I am a huge fan of Dan Ariely. A behavioral economist from Duke, his sense of humor and intellectual curiosity make him immediately appealing (watch a video and see). (more…)
This large retrospective cohort of patients undergoing elective knee arthroplasty found HbA1c above or below 7% did not affect any major outcomes (VTE, revisions, infections, readmissions, or AMI). There is not a clear correlation between preop HbA1c levels and postop outcomes (abstract).
This single center study found discharging providers spoke directly to the follow up provider in only ~1/3 of cases, but this communication did not have an effect on 30-day readmission rates (abstract).
This large derivation and validation cohort found the following factors independently increased the risk of 30 day readmissions (known as the HOSPITAL score): Hemoglobin at discharge, Oncology service discharge, Sodium at discharge, Procedure during index admission, Index Type of admission, Admits in last 12 months, and Length of stay. Although a single center study, the score had good discriminatory power (C statistic 0.71) and may be useful for predicting readmissions if further validated (abstract).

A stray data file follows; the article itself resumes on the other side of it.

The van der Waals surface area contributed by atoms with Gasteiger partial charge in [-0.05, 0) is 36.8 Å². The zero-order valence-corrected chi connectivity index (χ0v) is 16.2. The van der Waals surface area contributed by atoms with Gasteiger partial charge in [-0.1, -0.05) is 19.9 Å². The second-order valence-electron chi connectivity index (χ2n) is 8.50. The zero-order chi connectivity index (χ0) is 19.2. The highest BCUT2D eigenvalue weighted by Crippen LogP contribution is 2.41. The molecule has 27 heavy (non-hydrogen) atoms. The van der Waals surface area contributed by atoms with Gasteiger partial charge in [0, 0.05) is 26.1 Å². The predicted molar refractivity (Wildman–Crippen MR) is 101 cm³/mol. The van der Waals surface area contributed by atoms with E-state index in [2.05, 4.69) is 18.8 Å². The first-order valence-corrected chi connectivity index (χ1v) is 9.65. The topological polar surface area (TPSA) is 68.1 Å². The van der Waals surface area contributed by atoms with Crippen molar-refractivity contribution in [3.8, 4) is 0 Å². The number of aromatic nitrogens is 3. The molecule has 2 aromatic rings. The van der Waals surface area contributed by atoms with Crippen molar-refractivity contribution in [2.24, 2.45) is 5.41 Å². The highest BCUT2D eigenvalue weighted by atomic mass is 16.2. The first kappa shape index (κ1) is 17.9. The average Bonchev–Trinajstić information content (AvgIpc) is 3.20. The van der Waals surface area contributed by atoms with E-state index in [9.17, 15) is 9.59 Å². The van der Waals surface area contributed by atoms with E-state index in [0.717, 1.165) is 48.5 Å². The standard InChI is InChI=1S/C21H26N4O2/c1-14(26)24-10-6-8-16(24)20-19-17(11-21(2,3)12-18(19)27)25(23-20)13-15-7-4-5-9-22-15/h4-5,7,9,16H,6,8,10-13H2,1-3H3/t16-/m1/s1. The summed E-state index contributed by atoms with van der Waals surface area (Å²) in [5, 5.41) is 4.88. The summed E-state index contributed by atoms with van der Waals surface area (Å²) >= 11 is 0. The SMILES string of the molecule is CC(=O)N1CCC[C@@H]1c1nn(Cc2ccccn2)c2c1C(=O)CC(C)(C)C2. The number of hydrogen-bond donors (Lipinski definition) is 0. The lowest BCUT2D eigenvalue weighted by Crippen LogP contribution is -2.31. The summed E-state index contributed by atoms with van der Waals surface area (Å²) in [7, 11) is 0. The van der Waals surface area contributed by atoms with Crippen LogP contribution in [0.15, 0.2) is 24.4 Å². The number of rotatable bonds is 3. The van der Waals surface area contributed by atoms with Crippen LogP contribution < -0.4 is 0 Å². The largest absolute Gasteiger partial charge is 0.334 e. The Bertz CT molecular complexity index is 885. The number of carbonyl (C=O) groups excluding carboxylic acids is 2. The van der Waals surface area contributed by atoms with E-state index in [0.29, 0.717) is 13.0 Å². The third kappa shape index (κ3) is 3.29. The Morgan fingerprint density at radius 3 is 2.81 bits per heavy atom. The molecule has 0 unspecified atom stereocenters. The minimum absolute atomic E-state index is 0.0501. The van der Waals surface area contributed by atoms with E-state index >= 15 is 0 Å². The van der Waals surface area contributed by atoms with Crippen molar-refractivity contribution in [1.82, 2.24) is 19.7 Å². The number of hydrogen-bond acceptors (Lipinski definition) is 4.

This single center cohort randomized general medical teams to a pre-2011 work hour schedule (30 hour limit with q4 call) or 1 of 2 post-2011 work hour schedules (both with 16 hour limits with either q5 call or a night float system). Compared to the old model, both newer models increased handoffs, decreased teaching conference time, and reduced resident and nurse perception of quality of care (abstract). Another study found the 2011 work hour restrictions did not affect the hours slept, depression ratings, or well being scores, but did increase interns concerns about making a serious medical error (abstract).